Dialogue with Dean Sally Blount

Perspectives of an internationally acknowledged business expert

1. We know the common answers, but what three or so uncommon characteristics make a great business leader?

Holism - a leader must have the ability to identify, articulate and protect the core of the organization, as a collective, separate from the needs and demands of any single individual or group within the organization.

Grit - leadership requires perseverance, courage, and canniness all in one - day after day

Gratitude - remembering that no matter how challenging the job of being the leader can sometimes get - doing what we do in this time and place - we're so incredibly blessed.

2. What is the biggest surprise you have experienced in your role as leader of one of the world's leading educational institutions?

Learning once again how important communications, both tactical and strategic, are to leader effectiveness. I feel like I keep learning that lesson over and over, at every stage of my career. I learned it in the classroom as a professor at the University of Chicago. I learned it in my first dean’s job at NYU. And I have just learned it again during my first year on the job here at Kellogg. Being a dean requires meeting the needs and expectations of an incredibly broad range of stakeholders - from students, faculty, professors, alumni, trustees to global partners and the media. Doing that well is all about effective communicating.

3. Is social networking and texting helping or hurting the education of our future leaders?

On the upside, it is clear that social networking and texting have accelerated some aspects of how our future leaders organize their thoughts, share ideas and mobilize collective action. These tools have also empowered them to be networkers very early in life. On the downside, as a psychologist, I worry about how these tools may promote shortened attention spans, which may inhibit the long-term ability to engage in complex problem solving. They may also mean that many of our future leaders have less experience than prior generations in building meaningful one-on-one relationships before entering the workplace. I see it with my own children - so much of their relationship building is done on-line in very public forums.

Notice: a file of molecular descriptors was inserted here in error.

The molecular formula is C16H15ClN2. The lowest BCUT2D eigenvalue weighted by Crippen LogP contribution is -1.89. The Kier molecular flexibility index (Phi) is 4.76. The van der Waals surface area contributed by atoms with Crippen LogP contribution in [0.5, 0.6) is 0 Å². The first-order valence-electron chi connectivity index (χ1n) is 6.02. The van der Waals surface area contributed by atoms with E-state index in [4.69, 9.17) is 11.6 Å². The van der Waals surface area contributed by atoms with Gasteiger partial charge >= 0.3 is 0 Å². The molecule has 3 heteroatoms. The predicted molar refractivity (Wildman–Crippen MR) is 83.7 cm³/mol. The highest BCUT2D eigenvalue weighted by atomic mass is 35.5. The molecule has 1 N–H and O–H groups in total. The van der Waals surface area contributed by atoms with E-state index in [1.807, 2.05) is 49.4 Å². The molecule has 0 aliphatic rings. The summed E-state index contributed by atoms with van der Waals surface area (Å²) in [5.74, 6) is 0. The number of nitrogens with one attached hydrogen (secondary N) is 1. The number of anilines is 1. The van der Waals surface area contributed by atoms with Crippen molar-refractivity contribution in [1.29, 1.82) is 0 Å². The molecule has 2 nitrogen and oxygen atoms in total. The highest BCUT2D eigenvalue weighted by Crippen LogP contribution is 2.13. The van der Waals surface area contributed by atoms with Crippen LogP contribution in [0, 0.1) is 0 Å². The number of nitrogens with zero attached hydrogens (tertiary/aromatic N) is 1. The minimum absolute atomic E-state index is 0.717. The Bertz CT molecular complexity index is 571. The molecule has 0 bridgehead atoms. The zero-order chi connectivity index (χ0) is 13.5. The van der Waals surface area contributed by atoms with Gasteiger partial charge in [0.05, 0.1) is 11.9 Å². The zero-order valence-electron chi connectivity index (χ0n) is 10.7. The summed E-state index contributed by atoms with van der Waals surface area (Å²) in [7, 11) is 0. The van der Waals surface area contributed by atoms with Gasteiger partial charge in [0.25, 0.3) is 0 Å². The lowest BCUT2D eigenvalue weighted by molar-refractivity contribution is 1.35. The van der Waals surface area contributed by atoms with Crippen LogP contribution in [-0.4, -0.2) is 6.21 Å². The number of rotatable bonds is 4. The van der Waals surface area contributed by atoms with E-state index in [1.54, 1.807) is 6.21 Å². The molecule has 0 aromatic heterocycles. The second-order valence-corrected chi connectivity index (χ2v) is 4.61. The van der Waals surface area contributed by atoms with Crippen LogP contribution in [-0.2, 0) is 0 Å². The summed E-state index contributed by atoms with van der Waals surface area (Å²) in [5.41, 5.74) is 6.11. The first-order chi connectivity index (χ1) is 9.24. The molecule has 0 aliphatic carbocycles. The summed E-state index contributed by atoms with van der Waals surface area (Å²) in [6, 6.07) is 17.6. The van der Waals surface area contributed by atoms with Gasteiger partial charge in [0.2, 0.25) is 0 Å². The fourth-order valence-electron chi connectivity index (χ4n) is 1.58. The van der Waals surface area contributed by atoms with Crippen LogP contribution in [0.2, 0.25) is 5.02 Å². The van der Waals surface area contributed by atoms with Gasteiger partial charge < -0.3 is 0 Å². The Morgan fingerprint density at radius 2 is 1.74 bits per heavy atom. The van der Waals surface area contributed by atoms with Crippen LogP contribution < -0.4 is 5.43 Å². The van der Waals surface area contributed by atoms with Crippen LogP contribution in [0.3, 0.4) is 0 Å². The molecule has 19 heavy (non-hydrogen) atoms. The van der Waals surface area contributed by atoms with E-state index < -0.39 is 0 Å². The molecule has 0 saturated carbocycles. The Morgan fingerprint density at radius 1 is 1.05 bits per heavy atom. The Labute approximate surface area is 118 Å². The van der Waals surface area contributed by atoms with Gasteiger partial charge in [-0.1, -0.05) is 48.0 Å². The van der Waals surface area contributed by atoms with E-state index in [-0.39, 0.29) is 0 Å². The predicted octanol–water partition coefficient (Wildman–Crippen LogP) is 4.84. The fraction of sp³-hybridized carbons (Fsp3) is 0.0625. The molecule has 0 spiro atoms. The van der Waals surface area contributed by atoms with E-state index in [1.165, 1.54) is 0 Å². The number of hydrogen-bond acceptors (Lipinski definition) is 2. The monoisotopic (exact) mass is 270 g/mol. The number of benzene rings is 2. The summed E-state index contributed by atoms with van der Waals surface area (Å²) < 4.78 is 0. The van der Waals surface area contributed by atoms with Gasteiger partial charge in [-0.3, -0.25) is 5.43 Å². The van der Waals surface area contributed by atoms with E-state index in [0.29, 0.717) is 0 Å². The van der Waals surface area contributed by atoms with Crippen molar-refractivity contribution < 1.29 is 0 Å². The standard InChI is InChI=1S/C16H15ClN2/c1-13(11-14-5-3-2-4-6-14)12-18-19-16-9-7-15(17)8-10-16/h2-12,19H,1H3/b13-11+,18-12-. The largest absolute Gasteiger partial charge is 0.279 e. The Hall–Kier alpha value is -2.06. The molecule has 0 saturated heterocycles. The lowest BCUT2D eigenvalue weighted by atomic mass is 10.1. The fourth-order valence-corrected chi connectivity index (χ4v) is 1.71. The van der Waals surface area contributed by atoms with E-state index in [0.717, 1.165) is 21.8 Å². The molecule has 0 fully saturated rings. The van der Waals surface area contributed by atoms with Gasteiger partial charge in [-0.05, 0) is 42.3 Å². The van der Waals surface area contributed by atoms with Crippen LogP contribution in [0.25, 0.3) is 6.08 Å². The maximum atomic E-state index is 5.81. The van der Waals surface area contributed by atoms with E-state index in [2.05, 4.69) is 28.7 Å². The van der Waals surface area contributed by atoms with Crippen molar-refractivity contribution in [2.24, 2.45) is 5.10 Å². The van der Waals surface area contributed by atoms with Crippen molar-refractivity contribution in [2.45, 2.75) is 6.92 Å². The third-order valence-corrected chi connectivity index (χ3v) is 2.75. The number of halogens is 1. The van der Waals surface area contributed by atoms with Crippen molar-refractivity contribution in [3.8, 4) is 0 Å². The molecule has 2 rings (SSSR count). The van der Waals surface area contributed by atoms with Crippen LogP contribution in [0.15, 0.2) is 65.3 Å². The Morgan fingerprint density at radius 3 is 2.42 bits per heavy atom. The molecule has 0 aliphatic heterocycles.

4. Women leaders have great, and largely untapped, potential for businesses. How can CEOs do a better job in this area?

Flexibility and creativity in structuring jobs and managing career progressions for women are essential. My own career offers a vivid example of a female leader who almost wasn't. Early in my career, as a professor and working mother trying to get tenure, both of my children encountered some difficult circumstances that required extra attention. And this was in the years before academic institutions were "stopping the clock" or granting parental leave, so it was tough. But even so, academics offered a work environment that allowed me flexibility regarding when I put in my hours - I could do it nights and weekends, as long as I got the work done. So I was able to give my children the attention they needed during those periods without derailing my career (just my sleep!). Without that flexibility during those early years, I would have left the work force to care for my children. I know many well-educated bright women who did not have the same flexibility at work and did quit. Now that our children have grown, they are struggling to find meaningful work upon reentry. That's a net loss to our society.

5. What is the most common mistake companies make in business strategy? What is your favorite example of strategy gone bad?

The most common mistake I see is a lack of coherence in strategy setting and execution. Strategy is all about making clear plans and sticking to them. Yet, organizations get easily distracted in both tasks. There's a great new book by two Kellogg alumni written on this topic: The Essential Advantage by Paul Leinwand and Cesare Mainardi.

6. Music is very important to our company. What is your favorite song?

One of my favorite groups is Everything But the Girl, and if I had to pick one of their songs that has spoken to me over the years, it would be "We Walk the Same Line." It speaks to me of what I try to bring to my relationships as a mother, a partner, a daughter and sister, a friend and a leader.

Cookie Settings